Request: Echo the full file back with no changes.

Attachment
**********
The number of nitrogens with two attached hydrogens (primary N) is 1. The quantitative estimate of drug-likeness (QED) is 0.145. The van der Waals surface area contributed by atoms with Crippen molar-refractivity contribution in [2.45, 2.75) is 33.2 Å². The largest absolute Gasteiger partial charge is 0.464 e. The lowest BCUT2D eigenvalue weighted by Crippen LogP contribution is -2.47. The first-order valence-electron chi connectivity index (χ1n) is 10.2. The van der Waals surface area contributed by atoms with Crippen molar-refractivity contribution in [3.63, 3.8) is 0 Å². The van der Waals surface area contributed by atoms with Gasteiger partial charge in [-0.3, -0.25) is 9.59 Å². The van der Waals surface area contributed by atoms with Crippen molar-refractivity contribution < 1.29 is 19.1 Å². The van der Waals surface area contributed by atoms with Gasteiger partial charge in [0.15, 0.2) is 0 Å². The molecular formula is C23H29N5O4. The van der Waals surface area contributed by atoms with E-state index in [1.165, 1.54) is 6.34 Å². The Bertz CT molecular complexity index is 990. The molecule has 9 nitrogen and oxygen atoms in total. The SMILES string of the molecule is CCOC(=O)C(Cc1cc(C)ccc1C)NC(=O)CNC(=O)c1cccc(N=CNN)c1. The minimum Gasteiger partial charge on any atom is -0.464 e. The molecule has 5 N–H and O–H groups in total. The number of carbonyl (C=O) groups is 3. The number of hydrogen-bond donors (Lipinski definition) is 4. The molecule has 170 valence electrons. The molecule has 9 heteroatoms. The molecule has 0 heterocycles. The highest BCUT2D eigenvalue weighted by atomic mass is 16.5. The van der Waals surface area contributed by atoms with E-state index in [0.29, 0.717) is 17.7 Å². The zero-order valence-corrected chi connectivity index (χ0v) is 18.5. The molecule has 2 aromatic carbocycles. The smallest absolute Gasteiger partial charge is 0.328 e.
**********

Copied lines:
The number of nitrogens with two attached hydrogens (primary N) is 1. The quantitative estimate of drug-likeness (QED) is 0.145. The van der Waals surface area contributed by atoms with Crippen molar-refractivity contribution in [2.45, 2.75) is 33.2 Å². The largest absolute Gasteiger partial charge is 0.464 e. The lowest BCUT2D eigenvalue weighted by Crippen LogP contribution is -2.47. The first-order valence-electron chi connectivity index (χ1n) is 10.2. The van der Waals surface area contributed by atoms with Crippen molar-refractivity contribution in [3.63, 3.8) is 0 Å². The van der Waals surface area contributed by atoms with Gasteiger partial charge in [-0.3, -0.25) is 9.59 Å². The van der Waals surface area contributed by atoms with Crippen molar-refractivity contribution < 1.29 is 19.1 Å². The van der Waals surface area contributed by atoms with Gasteiger partial charge in [0.15, 0.2) is 0 Å². The molecular formula is C23H29N5O4. The van der Waals surface area contributed by atoms with E-state index in [1.165, 1.54) is 6.34 Å². The Bertz CT molecular complexity index is 990. The molecule has 9 nitrogen and oxygen atoms in total. The SMILES string of the molecule is CCOC(=O)C(Cc1cc(C)ccc1C)NC(=O)CNC(=O)c1cccc(N=CNN)c1. The minimum Gasteiger partial charge on any atom is -0.464 e. The molecule has 5 N–H and O–H groups in total. The number of carbonyl (C=O) groups is 3. The number of hydrogen-bond donors (Lipinski definition) is 4. The molecule has 170 valence electrons. The molecule has 9 heteroatoms. The molecule has 0 heterocycles. The highest BCUT2D eigenvalue weighted by atomic mass is 16.5. The van der Waals surface area contributed by atoms with E-state index in [0.29, 0.717) is 17.7 Å². The zero-order valence-corrected chi connectivity index (χ0v) is 18.5. The molecule has 2 aromatic carbocycles. The smallest absolute Gasteiger partial charge is 0.328 e.